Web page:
Find out what the Heritage Trainee, Sif, has been up to over the past 6 months.
In September 2021, I embarked on a 6 month traineeship at the Museum of Oxford. With only 2 days left at MOX, I am looking back at some of my highlights and proudest achievements.
For the first few weeks it was all hands on deck getting the museum ready for the grand re-opening in October! I spent my days moving around tables and chairs, and placing final objects on display in the Museum Makers Space. Being thrown in at the deep end was challenging but also really, really exciting. On museum opening day, I worked front of house in the gift shop. There were people waiting outside the door at exactly 10am eager to get inside and see the new space!
The same week I started at MOX, I started on an iCreative project at Film Oxford, funded by the National Lottery Heritage Fund.
With a group of other young people, I helped to create a short, experimental film about the migration of Welsh people to Oxford in the early 20th century. The film is mainly made up of digital artworks that we composed in response to archival material, photographs, and oral history recordings from the Oxfordshire History Centre. It was a great experience for me to meet people and develop new skills, for example in creating digital art on Photoshop.
Click here to watch the film. If you have epilepsy or migraine challenges, you may want to avoid this film to protect your health.
As part of my traineeship, I was given the opportunity (and a small budget!) to develop my own independent project. I chose to do a community oral history project based on the experiences and memories of people living, working, playing, and going to school on the Cowley Road. Having grown up near the Cowley Road and attended East Oxford Primary School, this project has been quite a personal experience for me.
The stories were collected through interviews with members of the local community, including a group of year 5 students from East Oxford Primary School. In January 2022, I ran a reminiscence event for older people at Restore, where people could share their memories of Cowley Road and reflect on how the area has changed or stayed the same over the years.
I also visited the Oxfordshire History Centre to look through their archive material relating to 35 Cowley Road, which used to be a community café and later a Women’s Centre.
I worked with a great company called Stand & Stare to create a new Jukebox collection. The Jukebox combines physical objects with digital technology to create a fantastic interactive experience. Simply place a ‘postcard’ onto the Jukebox and an audio recording will play, accompanied by projected pictures and animations.
There was a lot of lovely material that didn’t make it on to the Jukebox. I didn’t want anything to go unheard and unseen, so I curated a small digital exhibition which you can explore here.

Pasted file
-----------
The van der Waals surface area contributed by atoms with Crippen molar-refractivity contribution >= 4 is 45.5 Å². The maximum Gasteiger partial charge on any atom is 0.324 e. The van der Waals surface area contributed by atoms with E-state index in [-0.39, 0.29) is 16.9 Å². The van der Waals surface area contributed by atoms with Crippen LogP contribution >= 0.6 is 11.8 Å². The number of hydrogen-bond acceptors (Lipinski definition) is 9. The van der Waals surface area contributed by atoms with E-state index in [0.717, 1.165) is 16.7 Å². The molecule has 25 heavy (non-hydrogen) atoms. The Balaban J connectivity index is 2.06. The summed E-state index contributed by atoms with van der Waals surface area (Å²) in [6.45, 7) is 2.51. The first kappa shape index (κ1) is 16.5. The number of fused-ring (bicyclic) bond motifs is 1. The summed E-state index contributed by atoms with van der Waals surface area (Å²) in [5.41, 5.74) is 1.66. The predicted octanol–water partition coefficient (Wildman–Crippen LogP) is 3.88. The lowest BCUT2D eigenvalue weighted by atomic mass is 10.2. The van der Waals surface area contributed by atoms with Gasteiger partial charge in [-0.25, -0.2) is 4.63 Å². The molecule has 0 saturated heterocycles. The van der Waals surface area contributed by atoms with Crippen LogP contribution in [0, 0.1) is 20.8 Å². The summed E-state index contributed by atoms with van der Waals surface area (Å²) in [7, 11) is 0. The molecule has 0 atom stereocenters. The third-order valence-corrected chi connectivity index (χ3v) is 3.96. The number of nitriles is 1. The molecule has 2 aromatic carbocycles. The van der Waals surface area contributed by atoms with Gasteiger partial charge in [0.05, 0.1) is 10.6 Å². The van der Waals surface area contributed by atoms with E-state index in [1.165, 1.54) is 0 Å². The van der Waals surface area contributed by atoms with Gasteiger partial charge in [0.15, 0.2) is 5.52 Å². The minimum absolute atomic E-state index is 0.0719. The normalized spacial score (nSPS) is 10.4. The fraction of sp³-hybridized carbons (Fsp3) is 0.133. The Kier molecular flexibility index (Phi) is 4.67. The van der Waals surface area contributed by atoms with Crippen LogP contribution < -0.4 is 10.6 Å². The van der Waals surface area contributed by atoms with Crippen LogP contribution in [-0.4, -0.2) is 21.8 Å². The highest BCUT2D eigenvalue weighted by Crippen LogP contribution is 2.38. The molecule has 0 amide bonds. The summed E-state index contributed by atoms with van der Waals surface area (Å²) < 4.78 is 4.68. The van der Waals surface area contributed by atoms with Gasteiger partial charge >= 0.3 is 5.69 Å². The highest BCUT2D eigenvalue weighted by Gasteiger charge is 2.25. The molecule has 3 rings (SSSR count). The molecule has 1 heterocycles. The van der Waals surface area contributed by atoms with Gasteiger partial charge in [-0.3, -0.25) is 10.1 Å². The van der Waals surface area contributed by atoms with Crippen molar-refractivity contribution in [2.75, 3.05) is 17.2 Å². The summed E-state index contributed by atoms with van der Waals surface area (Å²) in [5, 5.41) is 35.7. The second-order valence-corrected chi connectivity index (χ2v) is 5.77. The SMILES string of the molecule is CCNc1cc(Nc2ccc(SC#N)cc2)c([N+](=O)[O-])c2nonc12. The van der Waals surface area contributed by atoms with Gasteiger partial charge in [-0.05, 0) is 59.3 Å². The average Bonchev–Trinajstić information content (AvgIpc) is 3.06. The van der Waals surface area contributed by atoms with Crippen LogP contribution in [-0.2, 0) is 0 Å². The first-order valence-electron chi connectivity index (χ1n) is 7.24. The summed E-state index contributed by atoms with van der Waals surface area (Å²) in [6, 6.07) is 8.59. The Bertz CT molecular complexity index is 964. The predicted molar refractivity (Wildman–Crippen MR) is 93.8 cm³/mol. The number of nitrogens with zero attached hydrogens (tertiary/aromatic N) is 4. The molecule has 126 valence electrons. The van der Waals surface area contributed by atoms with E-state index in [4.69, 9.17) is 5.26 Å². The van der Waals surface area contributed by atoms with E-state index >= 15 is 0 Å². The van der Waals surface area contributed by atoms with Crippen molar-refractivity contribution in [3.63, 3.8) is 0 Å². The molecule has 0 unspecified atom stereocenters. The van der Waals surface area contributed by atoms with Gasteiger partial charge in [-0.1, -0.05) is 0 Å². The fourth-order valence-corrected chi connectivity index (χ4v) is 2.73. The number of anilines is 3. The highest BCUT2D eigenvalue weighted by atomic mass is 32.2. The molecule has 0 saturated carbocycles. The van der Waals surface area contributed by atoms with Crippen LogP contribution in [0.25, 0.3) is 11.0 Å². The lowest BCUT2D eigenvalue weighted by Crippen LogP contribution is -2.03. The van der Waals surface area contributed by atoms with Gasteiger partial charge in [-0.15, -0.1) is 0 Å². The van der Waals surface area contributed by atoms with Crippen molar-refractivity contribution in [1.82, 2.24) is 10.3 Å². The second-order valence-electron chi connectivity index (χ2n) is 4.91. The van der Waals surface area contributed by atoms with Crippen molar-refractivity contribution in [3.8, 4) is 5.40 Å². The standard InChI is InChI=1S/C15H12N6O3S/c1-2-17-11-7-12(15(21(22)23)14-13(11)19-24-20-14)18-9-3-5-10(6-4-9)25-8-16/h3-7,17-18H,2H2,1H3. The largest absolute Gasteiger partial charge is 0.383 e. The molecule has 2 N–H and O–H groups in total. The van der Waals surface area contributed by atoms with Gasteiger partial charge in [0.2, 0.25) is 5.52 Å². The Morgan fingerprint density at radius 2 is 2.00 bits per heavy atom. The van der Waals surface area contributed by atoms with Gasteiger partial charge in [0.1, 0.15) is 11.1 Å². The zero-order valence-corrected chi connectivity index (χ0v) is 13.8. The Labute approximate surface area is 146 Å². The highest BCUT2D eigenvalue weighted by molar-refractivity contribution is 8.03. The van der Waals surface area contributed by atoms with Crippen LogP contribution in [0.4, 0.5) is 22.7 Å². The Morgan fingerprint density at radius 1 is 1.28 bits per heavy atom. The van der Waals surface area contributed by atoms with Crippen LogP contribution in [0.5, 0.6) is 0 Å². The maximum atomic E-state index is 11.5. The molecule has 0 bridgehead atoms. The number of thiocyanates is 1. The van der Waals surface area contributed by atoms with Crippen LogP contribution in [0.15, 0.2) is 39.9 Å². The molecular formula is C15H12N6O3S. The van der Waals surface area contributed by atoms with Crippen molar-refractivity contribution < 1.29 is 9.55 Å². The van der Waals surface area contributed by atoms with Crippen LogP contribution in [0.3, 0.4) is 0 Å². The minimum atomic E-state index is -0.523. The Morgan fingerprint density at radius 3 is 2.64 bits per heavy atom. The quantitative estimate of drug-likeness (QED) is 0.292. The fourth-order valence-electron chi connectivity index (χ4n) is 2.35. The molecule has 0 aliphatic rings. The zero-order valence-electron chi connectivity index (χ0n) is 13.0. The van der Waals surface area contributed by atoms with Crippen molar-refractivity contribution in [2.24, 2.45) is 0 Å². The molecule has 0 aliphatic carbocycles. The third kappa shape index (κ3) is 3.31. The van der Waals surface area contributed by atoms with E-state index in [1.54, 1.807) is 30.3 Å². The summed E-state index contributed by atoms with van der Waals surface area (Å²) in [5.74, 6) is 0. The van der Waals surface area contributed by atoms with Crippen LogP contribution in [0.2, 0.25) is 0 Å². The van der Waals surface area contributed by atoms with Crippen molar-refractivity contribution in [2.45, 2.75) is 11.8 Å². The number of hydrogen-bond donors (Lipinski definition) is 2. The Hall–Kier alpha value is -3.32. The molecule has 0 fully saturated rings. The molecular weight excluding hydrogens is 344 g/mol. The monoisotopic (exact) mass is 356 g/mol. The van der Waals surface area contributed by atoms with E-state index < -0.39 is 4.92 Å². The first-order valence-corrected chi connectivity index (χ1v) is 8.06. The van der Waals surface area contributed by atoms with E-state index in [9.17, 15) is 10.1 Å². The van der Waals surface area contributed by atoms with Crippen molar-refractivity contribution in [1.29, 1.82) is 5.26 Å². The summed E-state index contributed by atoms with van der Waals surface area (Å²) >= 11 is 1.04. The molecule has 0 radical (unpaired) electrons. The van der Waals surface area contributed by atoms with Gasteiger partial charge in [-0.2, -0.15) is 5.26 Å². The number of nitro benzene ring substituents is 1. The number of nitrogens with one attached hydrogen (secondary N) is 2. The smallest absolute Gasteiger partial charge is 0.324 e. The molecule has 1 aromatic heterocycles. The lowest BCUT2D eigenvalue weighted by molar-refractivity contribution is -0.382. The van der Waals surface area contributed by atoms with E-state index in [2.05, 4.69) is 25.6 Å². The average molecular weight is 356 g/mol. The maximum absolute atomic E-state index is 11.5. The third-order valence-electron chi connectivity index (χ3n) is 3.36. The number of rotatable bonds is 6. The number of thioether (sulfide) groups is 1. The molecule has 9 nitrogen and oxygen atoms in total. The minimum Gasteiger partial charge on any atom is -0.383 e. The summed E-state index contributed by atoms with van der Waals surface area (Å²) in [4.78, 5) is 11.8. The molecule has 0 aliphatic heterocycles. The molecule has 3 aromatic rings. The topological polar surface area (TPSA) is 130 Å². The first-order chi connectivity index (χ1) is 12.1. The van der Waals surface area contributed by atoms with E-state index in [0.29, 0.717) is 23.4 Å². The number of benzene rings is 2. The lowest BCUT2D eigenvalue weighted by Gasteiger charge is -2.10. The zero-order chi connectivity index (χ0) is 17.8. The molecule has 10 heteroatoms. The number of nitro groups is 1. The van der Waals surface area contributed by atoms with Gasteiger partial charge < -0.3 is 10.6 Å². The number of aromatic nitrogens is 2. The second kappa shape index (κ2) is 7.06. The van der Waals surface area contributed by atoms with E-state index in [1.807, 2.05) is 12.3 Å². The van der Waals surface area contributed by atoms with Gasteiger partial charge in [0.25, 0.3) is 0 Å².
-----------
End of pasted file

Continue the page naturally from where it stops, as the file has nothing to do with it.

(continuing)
After a long day of putting my DIY skills to the test (i.e. wrangling with a poster stand and tablet holder for hours), everything was finally ready! I invited the project participants back to the museum for a celebration event. It was a fun day, and a few of the participants gave some amazing feedback:
Excellent oral history project, presented in a beautiful and engaging form.
Brilliant to see local people celebrated + sharing their life + work.
Amazing technology! Amazing storytelling!
My time at MOX has been incredibly rewarding. I have especially enjoyed working with schools and family groups. I helped pilot the new workshops for primary schools: Made in Oxford and Moving Oxford. For Made in Oxford, students learn about people in Oxford’s history and vote for who they think is most important. Moving Oxford is about how the canals, railways, and roads have shaped the city of Oxford.
Creating fun resources for museum visitors is something I really enjoy. To celebrate International Women’s Day, I created a family trail and a trail for adult visitors based around women in Oxford’s history.
I love that MOX is a museum of the people, by the people, and for the people. A highlight of my traineeship has been working on accessible resources for the museum to make sure it is an inclusive space.
I worked alongside the Learning Assistant to put on a sensory ‘Touch Tour’ for blind and partially sighted visitors. The tour included objects to feel (e.g. bits of velvet) and smell (e.g. spices). We also played some old fashioned fairground music to evoke the atmosphere of St Giles Fair.
Trialing out a special ‘raised image’ printer, I created drawings which have raised (or bumpy) lines which visitors could feel with their hands.
We also created sensory backpacks for visitors with Special Educational Needs and Disabilities (SEND). Backpacks contain things like reading rulers, magnifying glasses, torches, fidget toys, and puppets to facilitate visits. I took on the challenging, yet rewarding, task of creating PECS (Picture Exchange Communication System) cards. These are little laminated cards with images on them relating to areas of the museum which can be stuck onto a board using Velcro. PECS cards can be really helpful when communicating with non-verbal people.
Overall, being a Heritage Trainee at MOX has been an incredibly good experience and I would like to thank all the staff, volunteers, visitors, and project participants who I have had the pleasure of meeting and working with over the past 6 months!
Written by Heritage Trainee Sif Lærke-Hall
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